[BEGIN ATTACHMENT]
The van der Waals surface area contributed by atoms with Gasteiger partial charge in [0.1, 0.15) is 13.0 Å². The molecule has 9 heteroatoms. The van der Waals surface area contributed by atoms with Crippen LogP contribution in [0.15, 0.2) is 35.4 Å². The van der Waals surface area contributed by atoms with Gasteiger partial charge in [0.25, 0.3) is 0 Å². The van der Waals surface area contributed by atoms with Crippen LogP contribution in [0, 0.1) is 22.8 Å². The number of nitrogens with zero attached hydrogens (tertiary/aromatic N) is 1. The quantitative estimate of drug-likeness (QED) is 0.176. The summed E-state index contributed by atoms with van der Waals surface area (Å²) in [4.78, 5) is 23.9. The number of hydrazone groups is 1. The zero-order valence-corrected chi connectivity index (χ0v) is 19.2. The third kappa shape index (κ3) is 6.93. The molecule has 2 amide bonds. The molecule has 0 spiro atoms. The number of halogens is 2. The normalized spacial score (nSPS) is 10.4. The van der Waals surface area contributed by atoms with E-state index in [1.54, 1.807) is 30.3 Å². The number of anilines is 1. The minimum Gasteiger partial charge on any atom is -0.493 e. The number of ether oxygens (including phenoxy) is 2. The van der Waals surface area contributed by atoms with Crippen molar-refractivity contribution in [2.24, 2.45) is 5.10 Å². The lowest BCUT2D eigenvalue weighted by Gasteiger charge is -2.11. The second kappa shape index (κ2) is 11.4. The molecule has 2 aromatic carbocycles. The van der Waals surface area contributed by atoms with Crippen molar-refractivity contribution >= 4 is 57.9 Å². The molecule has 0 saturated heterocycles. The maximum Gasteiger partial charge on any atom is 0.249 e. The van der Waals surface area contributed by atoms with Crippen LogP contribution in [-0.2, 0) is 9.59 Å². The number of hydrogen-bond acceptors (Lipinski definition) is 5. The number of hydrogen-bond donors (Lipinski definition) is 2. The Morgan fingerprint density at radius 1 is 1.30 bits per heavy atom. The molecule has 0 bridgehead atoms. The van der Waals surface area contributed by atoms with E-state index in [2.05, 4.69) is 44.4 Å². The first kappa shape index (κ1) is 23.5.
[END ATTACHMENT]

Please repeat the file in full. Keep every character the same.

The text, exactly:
The van der Waals surface area contributed by atoms with Gasteiger partial charge in [0.1, 0.15) is 13.0 Å². The molecule has 9 heteroatoms. The van der Waals surface area contributed by atoms with Crippen LogP contribution in [0.15, 0.2) is 35.4 Å². The van der Waals surface area contributed by atoms with Gasteiger partial charge in [0.25, 0.3) is 0 Å². The van der Waals surface area contributed by atoms with Crippen LogP contribution in [0, 0.1) is 22.8 Å². The number of nitrogens with zero attached hydrogens (tertiary/aromatic N) is 1. The quantitative estimate of drug-likeness (QED) is 0.176. The summed E-state index contributed by atoms with van der Waals surface area (Å²) in [4.78, 5) is 23.9. The number of hydrazone groups is 1. The zero-order valence-corrected chi connectivity index (χ0v) is 19.2. The third kappa shape index (κ3) is 6.93. The molecule has 2 amide bonds. The molecule has 0 spiro atoms. The number of halogens is 2. The normalized spacial score (nSPS) is 10.4. The van der Waals surface area contributed by atoms with E-state index in [1.54, 1.807) is 30.3 Å². The number of anilines is 1. The minimum Gasteiger partial charge on any atom is -0.493 e. The number of ether oxygens (including phenoxy) is 2. The van der Waals surface area contributed by atoms with Crippen molar-refractivity contribution in [2.24, 2.45) is 5.10 Å². The lowest BCUT2D eigenvalue weighted by Gasteiger charge is -2.11. The second kappa shape index (κ2) is 11.4. The molecule has 2 aromatic carbocycles. The van der Waals surface area contributed by atoms with Crippen molar-refractivity contribution >= 4 is 57.9 Å². The molecule has 0 saturated heterocycles. The maximum Gasteiger partial charge on any atom is 0.249 e. The van der Waals surface area contributed by atoms with Crippen LogP contribution in [-0.2, 0) is 9.59 Å². The number of hydrogen-bond acceptors (Lipinski definition) is 5. The number of hydrogen-bond donors (Lipinski definition) is 2. The Morgan fingerprint density at radius 1 is 1.30 bits per heavy atom. The molecule has 0 bridgehead atoms. The van der Waals surface area contributed by atoms with E-state index in [2.05, 4.69) is 44.4 Å². The first kappa shape index (κ1) is 23.5.